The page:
COFFEE boosts protection against cancer

A diet rich in coffee, fruit and vegetables could protect against breast cancer, a study suggests.

Scientists have found evidence of a protective effect from a diet full of phenolic acids on the risk of post-menopausal breast cancer. 

Chlorogenic acids, a certain type of phenolic acid which are found in coffee, fruits, and vegetables had the strongest effect. 

The study was led by a team of academics from the University of Navarra and the University of Jaen in Spain.

They looked at the link between phenolic acids, including hydroxycinnamic and hydroxybenzoic acids, and breast cancer in 11,028 women.

During an average follow-up of almost 12 years, the researchers found 101 cases of breast cancer among the group of women.

All the women had completed a food questionnaire at the start of the study saying how often they ate 136 different food items.

DO I NEED TO WASH FRUIT AND VEGETABLES?

It is important to wash fruit and vegetables in water before eating them to remove any residue pesticides that are used to control pests and can be detrimental to human health.

Produce is also at a high risk of contamination from dust, dirt and bacteria as most is stored in warehouses, before travelling in containers and being stored again at retailers.

Failure to wash fruit and vegetables can cause food poisoning, such as an E.coli infection. 

It is particularly important to wash off any soil as this is usually where bacteria resides.

NHS Choices advises people wash fruits and vegetables under running tap water.

The Food Standards Agency also recommends people wash produce before use but adds this will not completely eliminate potentially-harmful residues, only lessen those on the surface.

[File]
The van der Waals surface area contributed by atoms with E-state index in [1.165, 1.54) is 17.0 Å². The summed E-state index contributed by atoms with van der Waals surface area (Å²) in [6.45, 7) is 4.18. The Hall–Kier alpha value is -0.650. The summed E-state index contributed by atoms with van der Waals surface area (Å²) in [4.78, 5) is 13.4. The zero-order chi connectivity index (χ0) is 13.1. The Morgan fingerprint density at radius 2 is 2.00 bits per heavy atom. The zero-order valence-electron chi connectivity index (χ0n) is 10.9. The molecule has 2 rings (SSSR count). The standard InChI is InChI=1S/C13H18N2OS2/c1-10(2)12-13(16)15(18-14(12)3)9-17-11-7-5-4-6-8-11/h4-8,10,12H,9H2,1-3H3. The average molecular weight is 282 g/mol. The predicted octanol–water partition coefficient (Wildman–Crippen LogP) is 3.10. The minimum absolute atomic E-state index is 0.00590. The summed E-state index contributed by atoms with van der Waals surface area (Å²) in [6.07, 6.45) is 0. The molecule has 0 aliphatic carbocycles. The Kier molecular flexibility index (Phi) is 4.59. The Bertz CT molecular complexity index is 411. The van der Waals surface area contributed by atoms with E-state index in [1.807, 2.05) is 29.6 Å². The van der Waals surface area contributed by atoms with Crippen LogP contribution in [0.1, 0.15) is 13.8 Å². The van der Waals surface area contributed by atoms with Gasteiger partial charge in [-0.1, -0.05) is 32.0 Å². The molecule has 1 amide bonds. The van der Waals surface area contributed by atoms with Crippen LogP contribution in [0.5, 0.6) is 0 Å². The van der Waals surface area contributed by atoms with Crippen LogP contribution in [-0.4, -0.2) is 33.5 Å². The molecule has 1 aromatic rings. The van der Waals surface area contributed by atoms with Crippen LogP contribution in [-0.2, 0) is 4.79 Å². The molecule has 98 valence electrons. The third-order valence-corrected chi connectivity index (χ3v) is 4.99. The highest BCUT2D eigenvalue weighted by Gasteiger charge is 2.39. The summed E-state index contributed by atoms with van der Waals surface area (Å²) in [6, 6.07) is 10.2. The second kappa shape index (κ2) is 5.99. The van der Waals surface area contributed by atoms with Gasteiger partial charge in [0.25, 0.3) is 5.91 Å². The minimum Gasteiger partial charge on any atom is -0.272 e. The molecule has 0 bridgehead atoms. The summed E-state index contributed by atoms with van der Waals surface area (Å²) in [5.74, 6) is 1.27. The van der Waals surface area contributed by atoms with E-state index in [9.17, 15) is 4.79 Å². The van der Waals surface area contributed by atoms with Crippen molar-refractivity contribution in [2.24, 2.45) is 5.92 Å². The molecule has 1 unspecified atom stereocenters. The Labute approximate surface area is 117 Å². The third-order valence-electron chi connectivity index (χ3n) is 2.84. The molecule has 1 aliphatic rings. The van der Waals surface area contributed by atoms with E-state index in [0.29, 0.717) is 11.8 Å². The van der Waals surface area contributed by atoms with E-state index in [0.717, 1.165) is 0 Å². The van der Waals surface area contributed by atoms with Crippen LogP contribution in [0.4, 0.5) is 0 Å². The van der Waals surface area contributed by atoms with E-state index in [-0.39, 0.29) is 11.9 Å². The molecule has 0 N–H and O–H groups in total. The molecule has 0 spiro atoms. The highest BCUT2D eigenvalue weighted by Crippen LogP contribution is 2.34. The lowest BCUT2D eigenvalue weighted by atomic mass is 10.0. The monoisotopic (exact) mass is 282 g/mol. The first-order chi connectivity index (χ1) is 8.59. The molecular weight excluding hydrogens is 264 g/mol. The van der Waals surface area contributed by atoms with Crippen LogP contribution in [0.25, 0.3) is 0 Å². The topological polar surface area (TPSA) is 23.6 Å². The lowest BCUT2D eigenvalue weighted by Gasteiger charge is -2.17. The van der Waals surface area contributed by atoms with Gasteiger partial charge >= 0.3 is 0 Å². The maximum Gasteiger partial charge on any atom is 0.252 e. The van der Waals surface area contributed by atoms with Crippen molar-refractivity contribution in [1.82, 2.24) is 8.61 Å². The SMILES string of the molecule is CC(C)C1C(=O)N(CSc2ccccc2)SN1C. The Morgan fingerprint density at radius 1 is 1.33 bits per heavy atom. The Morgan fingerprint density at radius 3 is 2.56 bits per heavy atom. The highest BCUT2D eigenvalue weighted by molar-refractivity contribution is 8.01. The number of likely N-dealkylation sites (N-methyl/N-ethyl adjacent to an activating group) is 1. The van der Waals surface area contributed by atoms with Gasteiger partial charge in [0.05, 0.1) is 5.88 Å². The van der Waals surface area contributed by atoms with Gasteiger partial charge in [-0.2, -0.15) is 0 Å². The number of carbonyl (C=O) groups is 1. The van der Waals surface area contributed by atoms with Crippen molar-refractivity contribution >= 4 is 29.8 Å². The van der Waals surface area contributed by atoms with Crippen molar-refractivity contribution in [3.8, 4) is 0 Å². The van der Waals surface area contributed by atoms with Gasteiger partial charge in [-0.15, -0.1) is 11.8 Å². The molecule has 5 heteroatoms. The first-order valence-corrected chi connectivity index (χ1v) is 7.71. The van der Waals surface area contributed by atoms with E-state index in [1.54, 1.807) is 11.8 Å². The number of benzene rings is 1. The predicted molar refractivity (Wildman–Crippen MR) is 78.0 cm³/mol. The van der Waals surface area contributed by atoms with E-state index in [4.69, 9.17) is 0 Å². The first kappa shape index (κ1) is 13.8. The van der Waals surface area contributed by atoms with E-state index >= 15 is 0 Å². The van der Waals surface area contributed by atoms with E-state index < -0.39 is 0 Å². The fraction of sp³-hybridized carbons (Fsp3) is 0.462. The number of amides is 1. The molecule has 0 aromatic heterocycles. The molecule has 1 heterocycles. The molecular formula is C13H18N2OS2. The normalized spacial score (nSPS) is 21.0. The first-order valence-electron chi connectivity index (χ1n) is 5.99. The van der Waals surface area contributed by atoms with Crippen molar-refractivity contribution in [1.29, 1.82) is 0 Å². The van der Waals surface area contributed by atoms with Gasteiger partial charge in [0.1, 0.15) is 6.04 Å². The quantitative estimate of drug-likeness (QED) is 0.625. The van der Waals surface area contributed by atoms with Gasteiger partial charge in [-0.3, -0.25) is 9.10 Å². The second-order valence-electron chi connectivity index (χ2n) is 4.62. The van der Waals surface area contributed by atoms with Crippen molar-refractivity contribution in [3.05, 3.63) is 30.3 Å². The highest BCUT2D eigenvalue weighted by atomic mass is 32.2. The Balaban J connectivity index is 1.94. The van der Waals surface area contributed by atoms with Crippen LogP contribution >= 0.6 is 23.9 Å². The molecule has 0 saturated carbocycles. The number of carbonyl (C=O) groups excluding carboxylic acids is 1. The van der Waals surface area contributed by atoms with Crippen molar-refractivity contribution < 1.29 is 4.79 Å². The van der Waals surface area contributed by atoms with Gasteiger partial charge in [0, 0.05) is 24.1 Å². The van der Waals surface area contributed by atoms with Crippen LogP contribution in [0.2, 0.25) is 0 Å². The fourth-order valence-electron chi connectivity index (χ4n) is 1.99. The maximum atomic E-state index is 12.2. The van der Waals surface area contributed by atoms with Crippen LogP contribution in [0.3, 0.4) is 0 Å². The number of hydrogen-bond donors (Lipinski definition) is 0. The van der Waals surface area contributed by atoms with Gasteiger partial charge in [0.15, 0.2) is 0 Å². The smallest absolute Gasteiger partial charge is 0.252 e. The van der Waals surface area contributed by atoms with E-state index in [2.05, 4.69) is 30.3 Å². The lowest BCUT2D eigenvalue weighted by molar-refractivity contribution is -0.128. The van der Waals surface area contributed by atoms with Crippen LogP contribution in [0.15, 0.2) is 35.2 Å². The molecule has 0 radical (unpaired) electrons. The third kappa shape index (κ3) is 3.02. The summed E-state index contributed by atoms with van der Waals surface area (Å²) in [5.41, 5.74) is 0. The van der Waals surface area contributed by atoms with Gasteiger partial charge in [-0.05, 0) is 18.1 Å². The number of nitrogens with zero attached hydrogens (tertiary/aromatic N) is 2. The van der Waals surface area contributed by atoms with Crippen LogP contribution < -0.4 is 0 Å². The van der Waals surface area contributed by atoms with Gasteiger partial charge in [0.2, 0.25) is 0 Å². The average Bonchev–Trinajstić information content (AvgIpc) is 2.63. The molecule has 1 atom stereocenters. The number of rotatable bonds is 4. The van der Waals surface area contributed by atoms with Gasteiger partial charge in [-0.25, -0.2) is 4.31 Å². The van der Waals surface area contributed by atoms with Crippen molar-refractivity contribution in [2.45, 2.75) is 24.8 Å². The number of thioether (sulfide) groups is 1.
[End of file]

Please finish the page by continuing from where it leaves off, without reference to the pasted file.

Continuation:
Peeling can be a more effective method, however, this removes fibre and important nutrients, such as vitamin C. 

Friends of the Earth claims the best way to avoid pesticides in produce is to eat organic fruit and vegetables.

Their intake of phenolic acids was calculated by matching food consumption data from the questionnaire with a database on the phenolic acid content of each food.

Researchers split women into three groups according to their intake of phenolic acids.

Those with the highest consumption of hydroxycinnamic acids had a 62 per cent reduced risk of breast cancer compared with those with the lowest intake. 

Women consuming the most chlorogenic acids had a 65 per cent reduced risk of breast cancer compared with those consuming the least.

The researchers concluded: ‘A higher intake of hydroxycinnamic acids, especially from chlorogenic acids – present in coffee, fruits and vegetables – was associated with decreased post-menopausal breast cancer risk.’

They said the diet could possibly reduce fat tissue inflammation, oxidative stress which can damage tissue, or resistance to insulin.

The findings were presented at the European Congress on Obesity in Glasgow.

Susannah Brown, acting head of research interpretation at the World Cancer Research Fund, said: ‘This is an interesting study that further confirms the importance of consuming a diet high in fruits and vegetables for cancer prevention.

‘It also suggests some of the potential underlying biological reasons as to why fruit and vegetables are protective against cancer.’